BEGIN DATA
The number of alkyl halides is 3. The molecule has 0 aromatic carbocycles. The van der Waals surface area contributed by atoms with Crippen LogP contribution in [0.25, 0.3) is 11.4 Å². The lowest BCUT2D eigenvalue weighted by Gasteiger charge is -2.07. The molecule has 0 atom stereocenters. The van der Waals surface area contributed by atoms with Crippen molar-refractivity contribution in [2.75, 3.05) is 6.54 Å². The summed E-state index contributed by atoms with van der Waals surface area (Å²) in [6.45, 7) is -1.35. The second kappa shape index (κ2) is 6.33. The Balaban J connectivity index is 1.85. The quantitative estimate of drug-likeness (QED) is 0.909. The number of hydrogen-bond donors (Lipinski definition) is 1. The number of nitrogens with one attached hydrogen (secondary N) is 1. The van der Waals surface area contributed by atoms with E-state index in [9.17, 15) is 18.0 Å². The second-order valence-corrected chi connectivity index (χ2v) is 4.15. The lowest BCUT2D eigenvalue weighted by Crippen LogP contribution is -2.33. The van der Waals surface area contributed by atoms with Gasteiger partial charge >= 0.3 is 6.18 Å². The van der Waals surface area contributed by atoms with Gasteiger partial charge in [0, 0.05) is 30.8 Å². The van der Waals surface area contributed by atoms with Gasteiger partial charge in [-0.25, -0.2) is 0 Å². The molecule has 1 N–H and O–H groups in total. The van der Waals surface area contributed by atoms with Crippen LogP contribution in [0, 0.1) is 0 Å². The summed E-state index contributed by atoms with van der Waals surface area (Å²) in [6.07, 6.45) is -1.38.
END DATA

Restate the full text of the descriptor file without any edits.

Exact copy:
The number of alkyl halides is 3. The molecule has 0 aromatic carbocycles. The van der Waals surface area contributed by atoms with Crippen LogP contribution in [0.25, 0.3) is 11.4 Å². The lowest BCUT2D eigenvalue weighted by Gasteiger charge is -2.07. The molecule has 0 atom stereocenters. The van der Waals surface area contributed by atoms with Crippen molar-refractivity contribution in [2.75, 3.05) is 6.54 Å². The summed E-state index contributed by atoms with van der Waals surface area (Å²) in [6.45, 7) is -1.35. The second kappa shape index (κ2) is 6.33. The Balaban J connectivity index is 1.85. The quantitative estimate of drug-likeness (QED) is 0.909. The number of hydrogen-bond donors (Lipinski definition) is 1. The number of nitrogens with one attached hydrogen (secondary N) is 1. The van der Waals surface area contributed by atoms with E-state index in [9.17, 15) is 18.0 Å². The second-order valence-corrected chi connectivity index (χ2v) is 4.15. The lowest BCUT2D eigenvalue weighted by Crippen LogP contribution is -2.33. The van der Waals surface area contributed by atoms with Gasteiger partial charge >= 0.3 is 6.18 Å². The van der Waals surface area contributed by atoms with Gasteiger partial charge in [0, 0.05) is 30.8 Å². The van der Waals surface area contributed by atoms with Gasteiger partial charge in [-0.25, -0.2) is 0 Å². The molecule has 1 N–H and O–H groups in total. The van der Waals surface area contributed by atoms with Crippen LogP contribution in [0, 0.1) is 0 Å². The summed E-state index contributed by atoms with van der Waals surface area (Å²) in [6.07, 6.45) is -1.38.